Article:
Permanent Drought Update

Ten days of rain in a row in Boulder, and lots of snow in the mountains.

Steamboat Resort Mountain Cams | Live Weather & Snow Conditions

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10 Responses to Permanent Drought Update

  1. John of Cloverdale, WA, Australia says:

    That’s inconvenient.

  2. Neckbeard93 says:

    Here’s the latest claim, courtesy of Weather Underground: “A Dramatic Increase in Annual Average Temperatures for U.S. Cities This Decade”

    “For the locations in the contiguous U.S. examined in this study, the past six years (POR 2011-2016) have seen average annual temperatures that are 1.2°F above the current 30-year climatological average used by NOAA”

    Is this cherry picking a trend from a local minimum, bad data, or some combination in between?

    Article Link: https://www.wunderground.com/cat6/dramatic-increase-annual-average-temperatures-us-cities-decade

    • Mike D says:

      I was recently on an international plane flight and one of the TV shows available was a video of a woman doing a short island hopping tour via ferries in the Philippines. In the video she mentions the rapid population growth of the Philippines at one point. Later, she talks to a fisherman and he says there are much fewer fish than before, and also to a cook on one of the ferries who fishes off them during downtime. He of course also says he catches fewer fish than he used to.

      So she brings up the issue of “climate change” as explanation for the lower fish populations. Which completely ignores the rapid growth in human population she had previously mentioned. Seems to have been 17% in the last 10 years, or 15 million more people. I’m pretty sure 15 million more people means a lot more fishing in those 10 years.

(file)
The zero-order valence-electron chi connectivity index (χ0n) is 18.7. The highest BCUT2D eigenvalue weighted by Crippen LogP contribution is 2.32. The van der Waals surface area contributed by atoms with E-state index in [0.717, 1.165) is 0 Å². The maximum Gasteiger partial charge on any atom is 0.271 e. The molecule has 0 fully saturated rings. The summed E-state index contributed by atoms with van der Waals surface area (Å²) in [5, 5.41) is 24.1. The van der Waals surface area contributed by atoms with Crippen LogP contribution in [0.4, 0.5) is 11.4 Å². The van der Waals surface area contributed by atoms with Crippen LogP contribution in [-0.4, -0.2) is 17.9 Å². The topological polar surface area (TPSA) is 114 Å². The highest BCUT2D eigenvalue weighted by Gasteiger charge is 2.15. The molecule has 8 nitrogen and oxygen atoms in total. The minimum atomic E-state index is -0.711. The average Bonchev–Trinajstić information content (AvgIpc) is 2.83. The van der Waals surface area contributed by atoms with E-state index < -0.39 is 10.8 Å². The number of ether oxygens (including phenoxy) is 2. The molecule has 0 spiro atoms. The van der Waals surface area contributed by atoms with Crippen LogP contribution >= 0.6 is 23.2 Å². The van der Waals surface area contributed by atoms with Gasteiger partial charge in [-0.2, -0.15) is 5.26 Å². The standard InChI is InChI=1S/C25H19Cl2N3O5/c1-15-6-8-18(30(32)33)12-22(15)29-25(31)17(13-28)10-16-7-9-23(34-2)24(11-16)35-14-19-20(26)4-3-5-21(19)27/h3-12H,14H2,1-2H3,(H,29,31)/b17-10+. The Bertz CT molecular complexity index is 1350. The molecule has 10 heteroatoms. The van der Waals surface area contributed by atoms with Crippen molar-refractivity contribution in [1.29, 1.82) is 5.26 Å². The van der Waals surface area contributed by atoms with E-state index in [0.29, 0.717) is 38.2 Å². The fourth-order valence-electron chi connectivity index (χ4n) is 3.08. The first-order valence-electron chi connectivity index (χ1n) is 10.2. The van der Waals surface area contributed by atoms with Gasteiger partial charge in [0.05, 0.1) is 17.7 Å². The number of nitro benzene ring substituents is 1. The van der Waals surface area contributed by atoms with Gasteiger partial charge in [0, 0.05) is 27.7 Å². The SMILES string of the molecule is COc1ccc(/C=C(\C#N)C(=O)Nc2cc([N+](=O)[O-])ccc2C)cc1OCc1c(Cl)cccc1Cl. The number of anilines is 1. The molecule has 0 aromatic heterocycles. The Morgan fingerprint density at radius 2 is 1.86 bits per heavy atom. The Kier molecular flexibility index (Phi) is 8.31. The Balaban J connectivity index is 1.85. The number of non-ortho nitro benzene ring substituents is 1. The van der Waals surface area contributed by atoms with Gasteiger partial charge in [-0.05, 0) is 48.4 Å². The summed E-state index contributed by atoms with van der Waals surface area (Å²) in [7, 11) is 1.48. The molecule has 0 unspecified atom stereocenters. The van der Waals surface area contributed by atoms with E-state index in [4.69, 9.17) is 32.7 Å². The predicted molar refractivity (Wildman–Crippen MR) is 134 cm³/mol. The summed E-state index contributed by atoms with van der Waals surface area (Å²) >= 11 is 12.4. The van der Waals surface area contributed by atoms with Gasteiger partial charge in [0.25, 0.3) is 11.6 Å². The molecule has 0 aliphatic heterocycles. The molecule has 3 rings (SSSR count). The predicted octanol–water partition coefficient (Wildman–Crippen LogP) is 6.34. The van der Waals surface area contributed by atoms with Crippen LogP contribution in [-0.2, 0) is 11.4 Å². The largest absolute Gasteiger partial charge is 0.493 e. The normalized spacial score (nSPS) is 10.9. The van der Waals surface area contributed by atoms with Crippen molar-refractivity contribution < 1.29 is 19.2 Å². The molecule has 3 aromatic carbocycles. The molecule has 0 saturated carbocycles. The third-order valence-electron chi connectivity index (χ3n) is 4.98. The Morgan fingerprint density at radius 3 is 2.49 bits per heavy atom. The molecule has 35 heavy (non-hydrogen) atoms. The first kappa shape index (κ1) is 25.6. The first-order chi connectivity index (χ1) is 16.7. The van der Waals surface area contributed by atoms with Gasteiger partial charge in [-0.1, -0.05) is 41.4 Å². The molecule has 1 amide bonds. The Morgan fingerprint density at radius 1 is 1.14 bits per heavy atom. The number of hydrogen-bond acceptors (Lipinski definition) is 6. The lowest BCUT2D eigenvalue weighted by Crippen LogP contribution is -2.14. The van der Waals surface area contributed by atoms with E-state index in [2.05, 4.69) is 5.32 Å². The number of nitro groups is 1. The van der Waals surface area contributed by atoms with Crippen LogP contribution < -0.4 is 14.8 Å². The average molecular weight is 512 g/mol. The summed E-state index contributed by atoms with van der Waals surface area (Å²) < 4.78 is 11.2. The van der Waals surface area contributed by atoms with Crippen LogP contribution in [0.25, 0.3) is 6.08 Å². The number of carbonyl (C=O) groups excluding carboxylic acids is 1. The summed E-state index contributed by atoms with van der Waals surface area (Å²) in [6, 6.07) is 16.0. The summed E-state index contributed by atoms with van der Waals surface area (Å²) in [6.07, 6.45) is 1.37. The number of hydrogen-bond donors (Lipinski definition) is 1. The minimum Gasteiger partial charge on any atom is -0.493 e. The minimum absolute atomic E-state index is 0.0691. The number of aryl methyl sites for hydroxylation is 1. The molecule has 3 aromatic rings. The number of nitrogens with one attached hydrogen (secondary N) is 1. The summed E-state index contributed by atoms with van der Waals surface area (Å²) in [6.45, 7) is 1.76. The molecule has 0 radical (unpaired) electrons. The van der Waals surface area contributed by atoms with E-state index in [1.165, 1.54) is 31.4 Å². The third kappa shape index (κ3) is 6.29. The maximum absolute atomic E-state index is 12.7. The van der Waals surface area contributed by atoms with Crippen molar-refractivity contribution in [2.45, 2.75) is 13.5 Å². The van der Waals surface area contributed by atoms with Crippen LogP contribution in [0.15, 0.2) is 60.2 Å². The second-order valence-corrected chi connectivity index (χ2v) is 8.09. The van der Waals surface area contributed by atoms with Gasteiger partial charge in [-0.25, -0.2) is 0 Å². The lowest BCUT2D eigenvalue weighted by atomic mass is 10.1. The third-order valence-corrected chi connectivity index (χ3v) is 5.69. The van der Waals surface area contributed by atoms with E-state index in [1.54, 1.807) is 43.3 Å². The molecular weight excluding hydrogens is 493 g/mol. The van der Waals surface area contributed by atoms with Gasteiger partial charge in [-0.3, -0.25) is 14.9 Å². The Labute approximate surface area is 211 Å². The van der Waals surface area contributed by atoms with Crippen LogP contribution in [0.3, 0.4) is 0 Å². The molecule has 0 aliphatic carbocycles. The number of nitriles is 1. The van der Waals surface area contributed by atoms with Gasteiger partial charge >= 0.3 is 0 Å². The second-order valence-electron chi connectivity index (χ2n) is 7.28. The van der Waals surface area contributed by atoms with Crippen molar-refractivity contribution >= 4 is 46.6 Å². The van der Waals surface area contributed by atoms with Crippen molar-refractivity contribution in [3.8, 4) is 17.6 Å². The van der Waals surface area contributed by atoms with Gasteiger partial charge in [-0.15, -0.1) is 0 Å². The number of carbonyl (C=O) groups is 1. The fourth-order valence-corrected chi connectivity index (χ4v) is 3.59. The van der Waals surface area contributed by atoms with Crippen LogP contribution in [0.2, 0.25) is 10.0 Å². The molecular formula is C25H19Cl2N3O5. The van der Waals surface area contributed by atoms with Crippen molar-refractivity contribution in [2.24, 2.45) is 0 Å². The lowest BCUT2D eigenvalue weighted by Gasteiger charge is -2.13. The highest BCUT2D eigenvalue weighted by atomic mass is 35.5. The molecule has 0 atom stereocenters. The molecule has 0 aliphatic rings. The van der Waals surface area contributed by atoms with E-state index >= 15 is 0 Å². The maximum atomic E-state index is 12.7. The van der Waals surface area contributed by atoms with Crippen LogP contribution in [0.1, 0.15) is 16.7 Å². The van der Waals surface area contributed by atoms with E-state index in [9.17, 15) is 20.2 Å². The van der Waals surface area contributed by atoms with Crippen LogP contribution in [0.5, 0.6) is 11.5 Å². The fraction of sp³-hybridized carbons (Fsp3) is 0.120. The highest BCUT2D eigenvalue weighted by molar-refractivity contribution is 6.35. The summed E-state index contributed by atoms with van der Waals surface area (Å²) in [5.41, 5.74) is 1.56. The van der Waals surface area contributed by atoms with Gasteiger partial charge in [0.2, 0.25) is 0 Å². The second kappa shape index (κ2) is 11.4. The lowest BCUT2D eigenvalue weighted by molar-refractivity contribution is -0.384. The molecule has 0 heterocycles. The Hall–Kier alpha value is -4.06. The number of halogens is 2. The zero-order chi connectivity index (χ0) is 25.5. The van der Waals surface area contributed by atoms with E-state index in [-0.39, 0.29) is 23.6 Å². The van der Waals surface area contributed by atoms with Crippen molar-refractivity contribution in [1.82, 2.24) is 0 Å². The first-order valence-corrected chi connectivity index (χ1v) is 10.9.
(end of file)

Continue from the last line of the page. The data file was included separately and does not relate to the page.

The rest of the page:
So, I’m pretty skeptical about temperatures in cities indicating anything by assuming nothing has changed. That site mentions the urban heat island effect, it kinda blows it off. In reality, city density has greatly increased, as has the sprawl around those cities. I happen to be living in the house I grew up in, and my parents had expanded the driveway sideways to fit another car. The direct neighbor to the north paved most of their back yard around their pool, as well as expanding their driveway. Across the street paved almost their entire yard to fit extra cars because they added a second story to their new garage and they rent out both the old garage (renovated) and space above the new one. To the south, the house is about double the size it originally was and almost their whole entire front yard is also paved to fit 3 cars, not including the garage. Though only one person lives there now. Several other houses were completely redone to double the size and usually they brick and pave the front yards with that. All these houses have large back yards so the front can go towards multiple cars.

      There used to be a ranch that had chickens, horses, and some other animals about 10 minutes walk up the street. But there are now 3 houses on that property. 5 minutes further up used to be the hill that starts a mountain range. During the real estate boom less than 10 years ago, million dollar, densely packed houses sprang up all along the hill. It is several tracts wide. So it is now about a 10 minute drive to reach the hill versus a 15 minute walk. That doesn’t even include what has happened in the areas between here and the city center. Everything has gone vertical and more paved. Yet, absolutely no consideration will be given to all those extra heat generating vehicles, people, dwelling, etc.

    • Steven Fraser says:

      A decade with el ninos and UHI, compared with a baseline period that begins at the very end of a 30 year cooling period? Yes, cherry pick.

  3. Arn says:

    I’m pretty sure this photo is fake as there are no “save-the-climate” protesters :)

  4. Steven Fraser says:

    More snow today. Off the top of the scale…

  5. Does drought matter when sea level will rise to the top of Mt Ararat?

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